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House elections committee considers election security bills

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Michigan legislation to ban guns from coming within 100 feet of polling locations and ballot counting centers got a hearing Tuesday before the state House Elections Committee.

RepresentativeStephanie Young (D-Detroit) sponsors a bill in the package. She said her bill is for election workers who felt threatened during recent election cycles.

“I believe that it is our job as legislators to do something about making certain people are safe and feel safe,” Young said during Tuesday’s meeting.

It’s a sentiment some who spoke in opposition to the bill shared as well.

That included Brady Schickinger of the Michigan Coalition for Responsible Gun Owners. He said the bills should make an exception for licensed concealed carry.

“We agree with the general intent of the bill. Everyone should feel safe while voting, but we can protect polling sites without a conflict with responsible gun ownership.” Schickinger said.

Another pair of bills in the legislation would make it a felony punishable by up to five years in prison to intimidate or keep an election official from doing their job.

Over the course of the over an hour-long meeting, several speakers shared stories of elections workers who felt threatened by individuals showing up at their workplaces and homes in the time around the 2020 presidential election.

Among them was Detroit City Clerk Janice Winfrey, who talked about the several harassing text messages and phone calls she received.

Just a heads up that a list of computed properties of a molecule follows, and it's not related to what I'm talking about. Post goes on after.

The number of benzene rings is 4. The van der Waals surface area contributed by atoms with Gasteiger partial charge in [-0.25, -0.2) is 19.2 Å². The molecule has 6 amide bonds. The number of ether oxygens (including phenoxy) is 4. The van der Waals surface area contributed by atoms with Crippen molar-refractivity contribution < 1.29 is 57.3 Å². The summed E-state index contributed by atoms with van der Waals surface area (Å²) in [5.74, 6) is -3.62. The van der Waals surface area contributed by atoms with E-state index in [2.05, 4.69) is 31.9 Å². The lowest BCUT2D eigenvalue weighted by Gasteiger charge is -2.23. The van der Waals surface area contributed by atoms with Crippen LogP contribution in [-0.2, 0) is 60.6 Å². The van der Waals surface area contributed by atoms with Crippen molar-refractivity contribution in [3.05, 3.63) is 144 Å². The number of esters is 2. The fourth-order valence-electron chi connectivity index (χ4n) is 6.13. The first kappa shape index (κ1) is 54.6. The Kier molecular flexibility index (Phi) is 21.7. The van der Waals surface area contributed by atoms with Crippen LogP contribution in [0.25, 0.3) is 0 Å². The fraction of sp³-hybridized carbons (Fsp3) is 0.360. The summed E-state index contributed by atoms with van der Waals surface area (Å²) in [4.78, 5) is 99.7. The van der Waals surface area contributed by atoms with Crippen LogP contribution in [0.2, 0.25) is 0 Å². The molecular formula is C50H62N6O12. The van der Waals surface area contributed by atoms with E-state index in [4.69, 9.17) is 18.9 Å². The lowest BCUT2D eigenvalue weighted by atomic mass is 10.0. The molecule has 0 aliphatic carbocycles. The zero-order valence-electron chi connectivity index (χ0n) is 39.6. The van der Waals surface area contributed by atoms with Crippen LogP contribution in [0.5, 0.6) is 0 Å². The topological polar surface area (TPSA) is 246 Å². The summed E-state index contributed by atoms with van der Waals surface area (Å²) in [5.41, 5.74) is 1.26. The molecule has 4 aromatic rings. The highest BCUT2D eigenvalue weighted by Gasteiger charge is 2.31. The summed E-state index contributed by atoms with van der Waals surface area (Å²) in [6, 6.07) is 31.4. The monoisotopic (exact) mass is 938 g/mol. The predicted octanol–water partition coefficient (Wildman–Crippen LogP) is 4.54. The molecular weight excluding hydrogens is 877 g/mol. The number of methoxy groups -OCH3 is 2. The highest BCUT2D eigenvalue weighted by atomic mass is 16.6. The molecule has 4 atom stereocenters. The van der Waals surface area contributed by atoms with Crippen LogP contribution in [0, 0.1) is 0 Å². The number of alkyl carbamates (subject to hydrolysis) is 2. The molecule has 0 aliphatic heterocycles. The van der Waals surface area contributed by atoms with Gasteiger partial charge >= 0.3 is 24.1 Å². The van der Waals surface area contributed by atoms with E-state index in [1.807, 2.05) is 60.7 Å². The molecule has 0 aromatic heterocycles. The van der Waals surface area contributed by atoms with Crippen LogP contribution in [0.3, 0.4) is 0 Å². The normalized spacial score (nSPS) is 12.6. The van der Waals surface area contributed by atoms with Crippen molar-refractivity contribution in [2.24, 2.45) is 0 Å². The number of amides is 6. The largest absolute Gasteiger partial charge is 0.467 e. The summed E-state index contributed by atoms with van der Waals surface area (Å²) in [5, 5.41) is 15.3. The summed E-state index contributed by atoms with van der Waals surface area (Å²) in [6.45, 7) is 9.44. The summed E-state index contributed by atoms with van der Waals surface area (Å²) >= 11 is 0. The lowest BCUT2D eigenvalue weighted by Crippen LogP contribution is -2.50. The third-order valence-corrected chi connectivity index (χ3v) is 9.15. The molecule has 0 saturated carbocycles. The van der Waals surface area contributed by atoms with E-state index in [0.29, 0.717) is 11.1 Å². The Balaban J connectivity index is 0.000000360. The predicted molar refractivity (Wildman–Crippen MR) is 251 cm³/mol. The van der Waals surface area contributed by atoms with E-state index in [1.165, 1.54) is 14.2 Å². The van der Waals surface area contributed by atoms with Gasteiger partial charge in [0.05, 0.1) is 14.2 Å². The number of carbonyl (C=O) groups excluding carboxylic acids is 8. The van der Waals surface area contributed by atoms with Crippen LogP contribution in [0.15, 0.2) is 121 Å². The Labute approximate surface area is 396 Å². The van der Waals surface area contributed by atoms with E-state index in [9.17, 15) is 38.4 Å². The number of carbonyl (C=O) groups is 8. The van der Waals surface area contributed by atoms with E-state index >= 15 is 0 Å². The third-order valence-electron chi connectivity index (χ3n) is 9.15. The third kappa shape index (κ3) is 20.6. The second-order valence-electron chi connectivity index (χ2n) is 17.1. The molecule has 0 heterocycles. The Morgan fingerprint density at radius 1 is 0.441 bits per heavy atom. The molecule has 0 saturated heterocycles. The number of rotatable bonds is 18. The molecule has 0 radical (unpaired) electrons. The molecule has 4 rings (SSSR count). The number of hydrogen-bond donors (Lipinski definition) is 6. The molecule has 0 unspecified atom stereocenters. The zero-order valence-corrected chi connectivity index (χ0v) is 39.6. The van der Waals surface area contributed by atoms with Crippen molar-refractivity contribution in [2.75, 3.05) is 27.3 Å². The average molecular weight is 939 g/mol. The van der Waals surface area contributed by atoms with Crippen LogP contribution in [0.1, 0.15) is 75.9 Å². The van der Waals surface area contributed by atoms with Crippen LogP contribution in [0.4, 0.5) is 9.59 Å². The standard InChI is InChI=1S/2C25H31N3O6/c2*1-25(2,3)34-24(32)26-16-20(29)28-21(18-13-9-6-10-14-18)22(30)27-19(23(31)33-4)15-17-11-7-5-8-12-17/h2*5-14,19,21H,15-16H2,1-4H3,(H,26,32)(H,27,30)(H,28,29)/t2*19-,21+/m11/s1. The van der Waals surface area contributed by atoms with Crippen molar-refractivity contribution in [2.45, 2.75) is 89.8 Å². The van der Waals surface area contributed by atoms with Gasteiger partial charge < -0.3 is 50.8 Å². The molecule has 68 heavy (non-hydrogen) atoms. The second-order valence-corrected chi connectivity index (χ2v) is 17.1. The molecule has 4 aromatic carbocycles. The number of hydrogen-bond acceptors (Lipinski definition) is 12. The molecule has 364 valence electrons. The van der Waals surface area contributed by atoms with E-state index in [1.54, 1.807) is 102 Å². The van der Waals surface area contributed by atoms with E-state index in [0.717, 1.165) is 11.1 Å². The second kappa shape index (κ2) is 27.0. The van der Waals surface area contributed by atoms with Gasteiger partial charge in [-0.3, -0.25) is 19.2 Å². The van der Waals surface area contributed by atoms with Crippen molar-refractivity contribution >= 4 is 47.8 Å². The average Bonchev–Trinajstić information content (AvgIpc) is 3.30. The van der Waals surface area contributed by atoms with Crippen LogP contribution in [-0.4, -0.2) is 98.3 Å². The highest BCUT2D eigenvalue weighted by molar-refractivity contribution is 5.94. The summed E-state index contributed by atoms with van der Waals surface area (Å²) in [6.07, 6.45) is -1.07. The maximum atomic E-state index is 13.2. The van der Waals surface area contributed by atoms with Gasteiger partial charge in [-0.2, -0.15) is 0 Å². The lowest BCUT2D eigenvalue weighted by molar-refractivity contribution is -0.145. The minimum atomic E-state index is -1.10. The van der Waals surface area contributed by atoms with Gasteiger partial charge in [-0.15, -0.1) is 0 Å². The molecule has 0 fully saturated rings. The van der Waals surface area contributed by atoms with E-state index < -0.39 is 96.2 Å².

She told the committee the worst moment was when a man once showed up in her neighborhood and said she would “pay dearly for her actions in this election.”

“Mind you, he was approaching me in a threatening manner, coming closer and closer and my only recourse was ‘I have COVID and I’ll spit on you,’” Winfrey said.

She said a neighbor ended up intervening in that situation.

The bill package defines “intimidate” as “to commit harassing conduct that would cause a reasonable individual to feel terrorized, frightened, threatened, harassed, or molested and that actually causes the individual to feel terrorized, frightened, threatened, harassed, or molested.”

Some opponents of the package, like Cynthia Richardson of the group Pure Integrity for Michigan Elections, argued that’s too broad of a definition.

"We absolutely cannot start making people felons if someone says their feelings were hurt or they feel threatened. This is exactly what House Bill 4129 would allow. Intimidation is already illegal. Courts have ruled on that. But this bill goes too far,” Richardson said.

The legislation has not yet advanced to the full House floor.

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Colin Jackson is the Capitol reporter for the Michigan Public Radio Network.
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